Early last year, Rolling Stones magazine reported that millennials have found Gen Zers to be “pure and puritanical”.
According to the article, these “puriteens” are so sexually conservative, they have no qualms calling people out on online behaviours that are deemed “too much”.
In the same year, Vox ran an article, crediting Gen Zers for their involvement in the Cancel Porn Movement on TikTok.
At the risk of sounding like a finger-wagging prude, it’s difficult to agree with the sentiment every time I witness yet another Gen Zer gyrating their hips or posting something that alludes to a sexual experience.
While there are probably “puriteens” out there who post more wholesome content on TikTok, my algorithm seems to lean heavily on the other side.
While TikTok doesn’t allow for nudity, pornography, or sexually explicit content (inclusive of texts), many TikTokers get around this by using symbols and numbers in place of letters for explicit words.
For example, they use “p3n1$” and “d!ck” to get around blocklists. Words like “sex” get turned to “seggs”.
It appears, I’m also not the only one that feels this way.
A month ago, Reddit user u/Xinfinte shared their frustrations on how a sexualised version of TikTok has ruined their feed.
Other users in the comment section also agreed.
I’m fully aware that some of these videos were created satirically, I can’t help but feel like there’s some truth to them.
After all, TikTok has grown from strength to strength as a marketing tool. Various adult performers such as Gwen Adora, have also used the platform in their marketing plans to build a bigger fanbase.
From “psychologists” giving toxic dating advice, to content creators promoting things like high value dating (where women position themselves only to date men of high networth) and toxic feminism, the platform has been the birthplace of several worrying trends.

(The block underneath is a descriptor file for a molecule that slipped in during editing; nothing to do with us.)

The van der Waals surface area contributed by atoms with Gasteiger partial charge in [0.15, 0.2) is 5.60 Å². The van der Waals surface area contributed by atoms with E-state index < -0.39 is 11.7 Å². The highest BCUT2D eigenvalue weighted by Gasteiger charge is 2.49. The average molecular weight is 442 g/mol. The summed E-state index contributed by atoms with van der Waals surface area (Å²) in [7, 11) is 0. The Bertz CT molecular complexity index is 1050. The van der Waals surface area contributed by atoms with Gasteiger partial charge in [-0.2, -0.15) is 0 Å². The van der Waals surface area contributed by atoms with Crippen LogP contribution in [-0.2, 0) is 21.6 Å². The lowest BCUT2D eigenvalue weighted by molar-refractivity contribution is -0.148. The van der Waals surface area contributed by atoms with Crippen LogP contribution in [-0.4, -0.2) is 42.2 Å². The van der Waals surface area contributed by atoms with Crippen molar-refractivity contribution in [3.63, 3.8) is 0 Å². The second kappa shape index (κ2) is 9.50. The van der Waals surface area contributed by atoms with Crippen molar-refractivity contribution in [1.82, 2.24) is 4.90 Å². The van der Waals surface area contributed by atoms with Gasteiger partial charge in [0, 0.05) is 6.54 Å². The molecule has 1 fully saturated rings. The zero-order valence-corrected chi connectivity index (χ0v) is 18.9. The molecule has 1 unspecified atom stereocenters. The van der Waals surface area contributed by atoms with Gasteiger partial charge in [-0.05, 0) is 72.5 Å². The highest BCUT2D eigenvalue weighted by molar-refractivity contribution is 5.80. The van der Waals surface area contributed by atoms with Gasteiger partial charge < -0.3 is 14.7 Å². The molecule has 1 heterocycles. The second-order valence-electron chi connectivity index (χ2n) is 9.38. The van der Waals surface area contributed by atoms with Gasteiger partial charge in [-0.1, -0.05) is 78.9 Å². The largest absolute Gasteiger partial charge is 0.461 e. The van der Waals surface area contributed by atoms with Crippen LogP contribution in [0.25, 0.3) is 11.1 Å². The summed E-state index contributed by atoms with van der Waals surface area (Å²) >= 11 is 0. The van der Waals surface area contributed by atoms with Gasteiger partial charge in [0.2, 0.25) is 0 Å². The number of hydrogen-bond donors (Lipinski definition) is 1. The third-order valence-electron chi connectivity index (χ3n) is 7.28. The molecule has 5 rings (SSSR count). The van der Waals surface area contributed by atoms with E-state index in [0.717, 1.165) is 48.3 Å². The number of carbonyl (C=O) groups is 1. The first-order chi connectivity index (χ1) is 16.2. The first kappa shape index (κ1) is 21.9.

According to my Gen Z friends, it’s nothing to worry about, though.
“Of course we don’t believe everything we’re seeing on TikTok. Gen Zers are looking for more authentic online experiences. I’ve seen some of my friends share personal problems with family, their partners, and are more open to discussing sex, too,” says *Judith, 22, a university undergrad.
A local influencer I reached out to — who has more than 25,000 followers on Instagram — shared that appearing available has helped her gain more followers on the platform.
“I get more likes when I post thirst traps,” she revealed.
“A lot of people from Instagram have also started following me on TikTok when they saw I had one. It’s led to me growing followers, which is great for my brand.”
In some ways, I completely understand why my influencer friend does this.
Sex does sell. If owning a pretty face, appearing single, and occasionally posting suggestive photos means she gets more clout and in turn, more sponsorships that pay the bills, then why not?
Perhaps sexualised content is entertaining on TikTok, and maybe that’s what people want to see.
I mean, millennials did pioneer the whole concept of posting thirst traps, right?
Social media marketer and expert, Tramaine Teo, has also noticed that Gen Zers are more adventurous in trying out different platforms and exploring new things on social media.
“They have little to no reservations about posting things in general. They’re not afraid to be looked at or ‘judged’. This is who they are and it’s a ‘take it or leave it’ attitude,” Teo observed.
That said, she added that this didn’t apply to every Gen Zer. “Gen Zers who grew up in a hybrid world of pre and post social media were a little more reserved and calculated.”
With over 14 years of experience in digital marketing, Teo has definitely seen all the ways various age groups have responded to social media trends throughout the years.
According to her, while there are different ways that generations have interacted with social media, we might just see a dilution in boundaries between the ages and the trends they take on.
Instead of grouping consumers based on their age, we might just group them based on more objective-driven trends.
“We might begin to group consumers based on what they’re trying to achieve, whether it’s to engage, to entertain or to be entertained versus how old and when they were born,” she explained.
(*Names have been changed on request)